Friday, March 20, 2020

How Singapore used the words "Wuhan Virus" to alert its citizens to a person from Wuhan who stayed at a J8 hotel, visited the casino and Orchard Road

by Ganesh Sahathevan
                                              Singapore's CNA was not afraid to publish

On 31 January 2020 Singapore's ChannelNews Asia reported the following under the headline, 
Wuhan virus in Singapore: The First 7 Days:

In the early hours of Jan 24, (the Prime Minister Lee Hsien Loong)  in his yearly Chinese New Year message said Singaporeans should be calm but watchful. The Government was implementing measures to keep everybody safe and healthy, he added.
Later that afternoon, the Ministry of Health (MOH) announced two more confirmed cases of the virus: The 37-year-old son of the first case and a 53-year-old woman from Wuhan who arrived in Singapore via a Scoot flight on Jan 21.
According to MOH, the woman had visited Orchard Road, Marina Bay Sands and Gardens by the Bay, and used public transport like taxis and the MRT. But officials stressed that the risk of transient contact was low.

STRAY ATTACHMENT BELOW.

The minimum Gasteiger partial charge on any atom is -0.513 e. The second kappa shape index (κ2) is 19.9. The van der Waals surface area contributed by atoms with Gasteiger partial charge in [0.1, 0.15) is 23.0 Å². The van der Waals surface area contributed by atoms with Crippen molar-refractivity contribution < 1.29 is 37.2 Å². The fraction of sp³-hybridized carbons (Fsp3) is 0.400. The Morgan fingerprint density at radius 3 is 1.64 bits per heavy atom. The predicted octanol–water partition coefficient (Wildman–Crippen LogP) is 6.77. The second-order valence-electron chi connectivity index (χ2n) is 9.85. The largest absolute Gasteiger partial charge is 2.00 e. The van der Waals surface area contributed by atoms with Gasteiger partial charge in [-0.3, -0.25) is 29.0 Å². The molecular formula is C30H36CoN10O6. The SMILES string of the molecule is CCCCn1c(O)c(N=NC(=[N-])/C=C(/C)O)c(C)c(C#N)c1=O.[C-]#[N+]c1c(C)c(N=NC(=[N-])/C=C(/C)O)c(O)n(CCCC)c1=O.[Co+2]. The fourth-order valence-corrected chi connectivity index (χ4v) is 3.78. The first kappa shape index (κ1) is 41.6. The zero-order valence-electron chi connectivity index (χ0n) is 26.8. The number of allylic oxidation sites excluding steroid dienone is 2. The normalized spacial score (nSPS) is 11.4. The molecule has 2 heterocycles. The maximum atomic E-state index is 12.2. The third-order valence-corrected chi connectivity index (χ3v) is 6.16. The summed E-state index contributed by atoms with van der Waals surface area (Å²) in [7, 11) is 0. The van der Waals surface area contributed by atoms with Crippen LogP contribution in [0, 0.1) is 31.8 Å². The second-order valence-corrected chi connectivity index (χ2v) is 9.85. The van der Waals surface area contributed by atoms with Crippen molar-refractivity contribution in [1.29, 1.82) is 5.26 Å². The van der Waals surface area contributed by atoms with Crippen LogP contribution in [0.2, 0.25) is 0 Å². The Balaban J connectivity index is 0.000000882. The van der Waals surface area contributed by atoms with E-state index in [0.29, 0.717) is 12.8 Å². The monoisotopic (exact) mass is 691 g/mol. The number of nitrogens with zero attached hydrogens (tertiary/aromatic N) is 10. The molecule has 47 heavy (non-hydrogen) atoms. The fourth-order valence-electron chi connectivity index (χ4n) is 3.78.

The second new confirmed case is a 53-year-old woman from Wuhan who arrived in Singapore on a Scoot flight TR121 at 5.30am on Jan 21

She was flagged by the ministry on Thursday as a preliminary positive case.

MOH said that the woman had reported that she was asymptomatic during the flight to Singapore, but developed a fever, cough and chills in the afternoon of her arrival on Jan 21.

She sought medical attention at Raffles Hospital the next day and was later taken to the emergency department at Tan Tock Seng Hospital and immediately isolated.

MOH was notified of a suspect case at 3am on Jan 23. The woman subsequently tested positive for the virus at midnight.

She is currently warded at the National Centre for Infectious Diseases and is in a stable condition.

The woman had stayed at J8 Hotel and visited Orchard Road, Marina Bay Sands and Gardens by the Bay, MOH said.

She had also used public transport in Singapore, including the MRT and taxies.

"The risk of transient contact, such as on public transport or in public places, is assessed to be low," said MOH.

The detailed itinerary of this particular visitor was not lost on Singapore netizens and it is likely that the reports above prompted Singaporeans and others who had also visited and frequented those places to have themselves tested.
The Singapore Government was not afraid to use the term Wuhan Virus to address directly a public health issue, It is to the detriment of Australians that the Australian Government has not done the same, and has chosen instead to make the preservation of its immigration policies the priority.

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